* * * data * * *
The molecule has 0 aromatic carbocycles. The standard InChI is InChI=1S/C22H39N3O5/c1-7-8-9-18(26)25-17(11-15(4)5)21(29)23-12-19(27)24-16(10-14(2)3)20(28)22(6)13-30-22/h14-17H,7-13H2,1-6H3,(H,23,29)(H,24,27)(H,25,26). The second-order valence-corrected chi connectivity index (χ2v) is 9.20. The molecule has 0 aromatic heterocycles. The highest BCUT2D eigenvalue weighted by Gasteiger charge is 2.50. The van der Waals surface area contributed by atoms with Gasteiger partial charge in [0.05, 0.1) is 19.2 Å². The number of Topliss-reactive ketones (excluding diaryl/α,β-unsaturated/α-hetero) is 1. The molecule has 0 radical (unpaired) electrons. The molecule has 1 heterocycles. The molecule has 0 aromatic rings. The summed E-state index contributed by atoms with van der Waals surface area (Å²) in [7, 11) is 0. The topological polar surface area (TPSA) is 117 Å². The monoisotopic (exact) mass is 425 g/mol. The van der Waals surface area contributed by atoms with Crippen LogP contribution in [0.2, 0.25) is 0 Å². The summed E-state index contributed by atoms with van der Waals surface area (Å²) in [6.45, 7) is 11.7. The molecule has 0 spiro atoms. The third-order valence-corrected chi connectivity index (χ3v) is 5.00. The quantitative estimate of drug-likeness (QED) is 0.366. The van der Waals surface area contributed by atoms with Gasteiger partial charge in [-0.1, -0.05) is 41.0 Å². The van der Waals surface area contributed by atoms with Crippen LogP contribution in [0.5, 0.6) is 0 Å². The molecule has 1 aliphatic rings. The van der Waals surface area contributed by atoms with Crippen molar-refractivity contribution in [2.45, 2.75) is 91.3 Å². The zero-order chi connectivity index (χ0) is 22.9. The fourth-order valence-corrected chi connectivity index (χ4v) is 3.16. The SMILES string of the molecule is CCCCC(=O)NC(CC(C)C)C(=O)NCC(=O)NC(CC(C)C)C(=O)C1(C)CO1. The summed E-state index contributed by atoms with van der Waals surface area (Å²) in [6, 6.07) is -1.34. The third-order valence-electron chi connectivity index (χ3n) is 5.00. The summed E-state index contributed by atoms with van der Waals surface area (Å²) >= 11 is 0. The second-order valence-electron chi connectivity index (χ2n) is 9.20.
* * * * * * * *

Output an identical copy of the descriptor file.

The molecule has 0 aromatic carbocycles. The standard InChI is InChI=1S/C22H39N3O5/c1-7-8-9-18(26)25-17(11-15(4)5)21(29)23-12-19(27)24-16(10-14(2)3)20(28)22(6)13-30-22/h14-17H,7-13H2,1-6H3,(H,23,29)(H,24,27)(H,25,26). The second-order valence-corrected chi connectivity index (χ2v) is 9.20. The molecule has 0 aromatic heterocycles. The highest BCUT2D eigenvalue weighted by Gasteiger charge is 2.50. The van der Waals surface area contributed by atoms with Gasteiger partial charge in [0.05, 0.1) is 19.2 Å². The number of Topliss-reactive ketones (excluding diaryl/α,β-unsaturated/α-hetero) is 1. The molecule has 0 radical (unpaired) electrons. The molecule has 1 heterocycles. The molecule has 0 aromatic rings. The summed E-state index contributed by atoms with van der Waals surface area (Å²) in [7, 11) is 0. The topological polar surface area (TPSA) is 117 Å². The monoisotopic (exact) mass is 425 g/mol. The van der Waals surface area contributed by atoms with Crippen LogP contribution in [0.2, 0.25) is 0 Å². The summed E-state index contributed by atoms with van der Waals surface area (Å²) in [6.45, 7) is 11.7. The molecule has 0 spiro atoms. The third-order valence-corrected chi connectivity index (χ3v) is 5.00. The quantitative estimate of drug-likeness (QED) is 0.366. The van der Waals surface area contributed by atoms with Gasteiger partial charge in [-0.1, -0.05) is 41.0 Å². The van der Waals surface area contributed by atoms with Crippen LogP contribution in [0.5, 0.6) is 0 Å². The molecule has 1 aliphatic rings. The van der Waals surface area contributed by atoms with Crippen molar-refractivity contribution in [2.45, 2.75) is 91.3 Å². The zero-order chi connectivity index (χ0) is 22.9. The fourth-order valence-corrected chi connectivity index (χ4v) is 3.16. The SMILES string of the molecule is CCCCC(=O)NC(CC(C)C)C(=O)NCC(=O)NC(CC(C)C)C(=O)C1(C)CO1. The summed E-state index contributed by atoms with van der Waals surface area (Å²) in [6, 6.07) is -1.34. The third-order valence-electron chi connectivity index (χ3n) is 5.00. The summed E-state index contributed by atoms with van der Waals surface area (Å²) >= 11 is 0. The second-order valence-electron chi connectivity index (χ2n) is 9.20.